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by Darren Held

Certain people at H2G HQ have the kind of jobs where they go to offices and have bosses and underlings and actual responsibilities. I personally do not approve of such scenarios, but it seems as if they’re here to stay, so I accept them and try not to judge.

In any event, in the course of doing his job, one such individual is often in the position of interviewing hiring candidates. He asked me to write a blog about how improv classes can help these people with their interviewing skills. I’m happy to oblige.

It seems that, when asked about their strengths, candidates frequently list any number of things they’re good at (or at least things they think they’re good at) THAT HAVE NOTHING TO DO WITH THE JOB THEY ARE APPLYING FOR… from snowboarding to karaoke to speed-reading to cooking to sex. Well, I made that last one up – if you’re going to mention sex at an interview that is not actually for a job in the porn industry, I think improv is probably not going to solve all of your problems.

Conversely, when asked about their weaknesses, these same people list any number of things they suck at THAT ARE DIRECTLY RELATED TO THE JOB THEY ARE APPLYING FOR.

Now, I know that my readers – employed or otherwise – would not do such a thing. But in case you are reading this to an illiterate friend or relative, I will explain how improv classes would help in these instances.

In improv, we always want to make connections and unearth what something means. If I tell my scene partner, “I resent your condescending attitude,” we need to figure out why. Perhaps it’s because it makes my character feel insecure, or because his character is actually completely incompetent and yet thinks he’s all that, or whatever. We want to connect our next bit of information onto the last, so we can build a relationship and, therefore, a scene. If I say, “I resent your condescending attitude,” and he replies with, “You love ice cream!” that’s not connected and not helpful.

When you learn that skill, you can apply it in an interview situation. If the HR person asks what your strengths are, and you have none that directly apply to the job at hand, but you are good at snowboarding, don’t say you’re good at snowboarding. Instead, think about the skills needed for successful snowboarding, think about how those skills connect to the job at hand, and list those… Say you have the ability to assess new situations and adapt accordingly, or that you’re always one to take initiative, or that you’re a risk-taker who nevertheless weighs the needs of the team before making a decision. Think about the question, understand what they are really asking, and make those connections in your brain before you answer. All in a couple seconds. That’s what improv teaches you.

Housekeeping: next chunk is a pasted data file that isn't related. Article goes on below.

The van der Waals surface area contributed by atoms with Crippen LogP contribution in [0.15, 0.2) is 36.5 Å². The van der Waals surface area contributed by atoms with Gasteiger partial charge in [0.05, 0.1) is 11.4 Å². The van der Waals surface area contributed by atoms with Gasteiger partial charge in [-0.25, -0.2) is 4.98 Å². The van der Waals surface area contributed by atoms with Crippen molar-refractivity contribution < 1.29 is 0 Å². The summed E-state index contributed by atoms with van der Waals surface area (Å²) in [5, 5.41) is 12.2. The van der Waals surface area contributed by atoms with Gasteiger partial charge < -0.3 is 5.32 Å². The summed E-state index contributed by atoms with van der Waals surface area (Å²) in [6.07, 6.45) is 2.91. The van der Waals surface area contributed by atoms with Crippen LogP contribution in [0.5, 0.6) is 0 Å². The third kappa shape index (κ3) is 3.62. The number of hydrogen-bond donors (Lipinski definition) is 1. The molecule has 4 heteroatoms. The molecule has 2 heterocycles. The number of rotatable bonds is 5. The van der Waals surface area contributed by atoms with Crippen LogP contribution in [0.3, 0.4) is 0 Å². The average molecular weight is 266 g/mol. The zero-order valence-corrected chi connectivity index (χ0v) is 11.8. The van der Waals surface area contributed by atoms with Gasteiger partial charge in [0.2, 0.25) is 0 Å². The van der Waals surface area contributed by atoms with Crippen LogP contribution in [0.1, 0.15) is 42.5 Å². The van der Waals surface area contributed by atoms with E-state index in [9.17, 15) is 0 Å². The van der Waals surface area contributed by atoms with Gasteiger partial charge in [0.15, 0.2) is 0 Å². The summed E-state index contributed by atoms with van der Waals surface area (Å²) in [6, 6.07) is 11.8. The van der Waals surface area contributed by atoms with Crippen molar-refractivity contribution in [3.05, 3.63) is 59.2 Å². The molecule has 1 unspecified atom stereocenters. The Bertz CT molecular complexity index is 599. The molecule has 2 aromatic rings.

Oh yeah. If you’re asked about your weaknesses, don’t hand them a laundry list of reasons not to hire you. Think of something you’re not good at, and explain how the skills you lack in that situation are something you’re not great at. Maybe you’re not good at karaoke… you can say, “I am uncomfortable being singled out or being the center of attention. I’m much better in a collaborative situation.” That takes a weakness and turns it into a strength; essentially, I’m a team player.

I am NOT suggesting you lie in your interviews. Far from it. I am suggesting that improv will help you understand questions and how to logically reply to them in a connected manner that will allow you to tell the best possible truth, instead of the truth that gets you sent home without the job.

By Sonnjea Blackwell

Darren Held
About Darren Held
Darren is the CEO and Creative Director of Held2gether, Improv for LIfe. He has been teaching and performing improv for 15 years, and has performed with H2g, the Groundlings, UCB and Second City. He loves Moto, red wine, and Madonna.

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